This Dickson customer took a leap from antiquated chart recorders and the time-consuming USB data loggers to DicksonOne, which allows users to access their data anywhere. Not only that, but DicksonOne offers robust features like phone, text, and email alarms, a Reporting Suite, customizable device pages, and location management. But most importantly for him, DicksonOne is easy to use. The data is presented clearly, making temperature and humidity analysis a breeze.

Which is what this customer did. He monitored his facility in a few key locations that he thought were getting too hot or too cold, looked at the data, and saw that his current facility was not equipped to handle the volume of artifacts it currently held. So, he gathered all his data and the conclusions that he had drawn, and applied for a grant.

And he won it.

His museum is now getting money for some much needed HVAC updates, which we think is pretty cool.


 

Museum and Archive Storage: Data Loggers

Posted on: June 12th, 2014 by Dickson No Comments

Museum and Archive Storage: Data Loggers (2)

 

In the past few months, we’ve published two posts on temperature and humidity monitoring in an archive or museum. The first article was a general introduction to artifact storage. In the second article, we offered up some key questions you should ask when crafting your monitoring plan . . .

We said you should know what your budget is, what you are monitoring, what kind of system you want or currently have, the amount of documentation you need, and what kind of analysis you’d like to perform. So you’ve answered those questions to the best of your ability . . . it’s now time to choose how you will monitor your environment.

Data Logger(s)

If your budget is small, you will have to weigh features against number of loggers. This can mean choosing to monitor at a single point with a better data logger, or sacrificing certain features to buy more inexpensive data loggers.
If your budget is a bit more flexible, and your facility large, an environmental monitoring system may be in order. Environmental monitoring systems come in all shapes and sizes (check out DicksonOne on Page 10!), so do some research before you decide to purchase a system. Ask the manufacturer about the set-up process, software costs, and how the system will mesh with your facility’s capabilities.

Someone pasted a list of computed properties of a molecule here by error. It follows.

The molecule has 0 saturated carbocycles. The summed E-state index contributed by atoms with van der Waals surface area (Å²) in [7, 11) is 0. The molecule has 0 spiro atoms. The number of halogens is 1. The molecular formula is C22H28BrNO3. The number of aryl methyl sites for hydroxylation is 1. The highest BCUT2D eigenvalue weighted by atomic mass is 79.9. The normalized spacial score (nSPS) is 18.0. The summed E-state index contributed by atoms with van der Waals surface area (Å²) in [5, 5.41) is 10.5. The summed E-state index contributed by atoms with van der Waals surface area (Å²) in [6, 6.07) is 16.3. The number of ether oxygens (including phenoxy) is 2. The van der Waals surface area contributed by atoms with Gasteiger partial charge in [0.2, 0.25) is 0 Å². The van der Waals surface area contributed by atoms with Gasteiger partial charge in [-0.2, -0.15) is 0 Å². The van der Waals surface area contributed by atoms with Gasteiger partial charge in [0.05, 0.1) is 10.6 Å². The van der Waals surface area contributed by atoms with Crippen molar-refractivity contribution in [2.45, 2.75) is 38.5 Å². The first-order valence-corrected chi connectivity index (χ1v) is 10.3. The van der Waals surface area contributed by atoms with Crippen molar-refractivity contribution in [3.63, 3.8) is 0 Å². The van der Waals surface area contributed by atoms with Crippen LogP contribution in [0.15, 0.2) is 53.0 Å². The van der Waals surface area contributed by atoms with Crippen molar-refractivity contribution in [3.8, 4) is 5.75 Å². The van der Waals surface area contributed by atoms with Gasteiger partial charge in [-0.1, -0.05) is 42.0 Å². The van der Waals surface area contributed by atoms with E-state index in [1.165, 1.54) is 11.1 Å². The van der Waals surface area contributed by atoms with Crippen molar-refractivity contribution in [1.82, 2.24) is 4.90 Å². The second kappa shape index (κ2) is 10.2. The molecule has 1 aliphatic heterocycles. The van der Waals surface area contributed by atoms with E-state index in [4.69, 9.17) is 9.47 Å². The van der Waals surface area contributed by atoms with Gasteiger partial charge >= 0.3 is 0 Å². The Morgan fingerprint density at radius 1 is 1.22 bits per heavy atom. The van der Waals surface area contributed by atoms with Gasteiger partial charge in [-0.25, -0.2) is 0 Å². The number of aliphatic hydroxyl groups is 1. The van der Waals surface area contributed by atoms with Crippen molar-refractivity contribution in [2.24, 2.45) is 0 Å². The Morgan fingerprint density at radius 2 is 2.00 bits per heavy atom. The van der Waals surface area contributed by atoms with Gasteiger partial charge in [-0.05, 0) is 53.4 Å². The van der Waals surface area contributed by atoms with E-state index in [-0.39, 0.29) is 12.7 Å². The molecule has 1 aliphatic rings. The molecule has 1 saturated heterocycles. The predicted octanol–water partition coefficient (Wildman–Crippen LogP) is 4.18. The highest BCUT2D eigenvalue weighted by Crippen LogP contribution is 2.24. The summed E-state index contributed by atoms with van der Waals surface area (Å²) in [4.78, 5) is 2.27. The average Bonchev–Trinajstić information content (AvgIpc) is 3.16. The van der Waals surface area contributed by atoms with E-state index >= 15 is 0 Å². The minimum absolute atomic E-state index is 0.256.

Hardware

Choosing a specific data logger can be an arduous process. Data loggers come in all shapes and sizes, so we’ve listed the following features you should ask each manufacturer about before buying. When posing the following questions, you should do your best to relate each feature to how you will use it in your facility.

    • Size & Shape
    • Alarms
    • Sampling Rate
    • Display
    • Memory
    • Battery or AC Power

Software

You’ll need to get all that data off of your device. There are three distinct types of software used in conjunction with data loggers, according to how the data is downloaded. The first is locally hosted software, downloaded onto a single PC. This type of software is used with data loggers that require a manual download of their data. In other words, each data logger must be brought back to your PC, connected, and the data downloaded. You can also choose to host a wireless data logging system locally. This software works in conjunction with wireless data loggers, which send the recorded temperature and humidity data wirelessly to a server in your facility. The final type of software is cloud application software. Using the cloud, a company hosts your data for you, and your data is visible by logging onto a website. We’ve also noted a few features you should consider on the software side of things. They are:

    • Alarms (Emails, Text, and Phone Call)
    • Reports
    • API Access
    • Data Analysis

 

To view our entire series on museum and archival environmental monitoring, click here.

DicksonOne Reporting Suite

Posted on: May 23rd, 2014 by Matt M No Comments

Your data: How you want it, When you want it.

If you’ve ever talked to someone from Dickson, visited our trade show booth, or read other articles from this blog, you may have heard us say “Dickson means Data.” To us, this means that the users of our products can acquire the data they need in the most convenient way possible as well as analyze it or manipulate it to their liking.

Our DicksonOne system is the best example of how Dickson embodies that mantra. Not only does DicksonOne make it convenient and easy to automatically collect your environmental monitoring data, but it also lets you view and analyze it in various forms. For Excel users, you can use DicksonOne’s export feature to do simple calculations, graphs, or local backups of your data. For our techies out there, you can use the DicksonOne API to backup data to another server, perform advanced analytics, or integrate it into other systems (building management, manufacturing/production systems, or even business intelligence systems).

This week we bring one new feature to DicksonOne, a Reporting Suite.

ReportingSuiteFull

 

The DicksonOne Reporting Suite allows users to create customized reports that are automatically delivered directly to your inbox.

Users can customize:

    • How the data is arranged
    • Which logger(s) or location(s) are included
    • The name, frequency, delivery date
    • Recipients

We’ve created a handy little write-up about Creating Your First DicksonOne Report that walks you through how easy it is to create reports.

This is only the first release of this product. In the coming weeks and months we’ll be adding new and improved features and functionality to the Reporting Suite. Sign up for our emails (scroll down to the website footer) to receive the most recent news.

Reporting Suite features we are getting ready for you:

    • Including a graph in your emailed report
    • Including alarm & other event details in your report
    • Historical reports from a customizeable date range
    • Duplicating a report to use as a template for new reports
    • And more!

If you have any questions or feedback shoot us an email at support@dicksonone.com.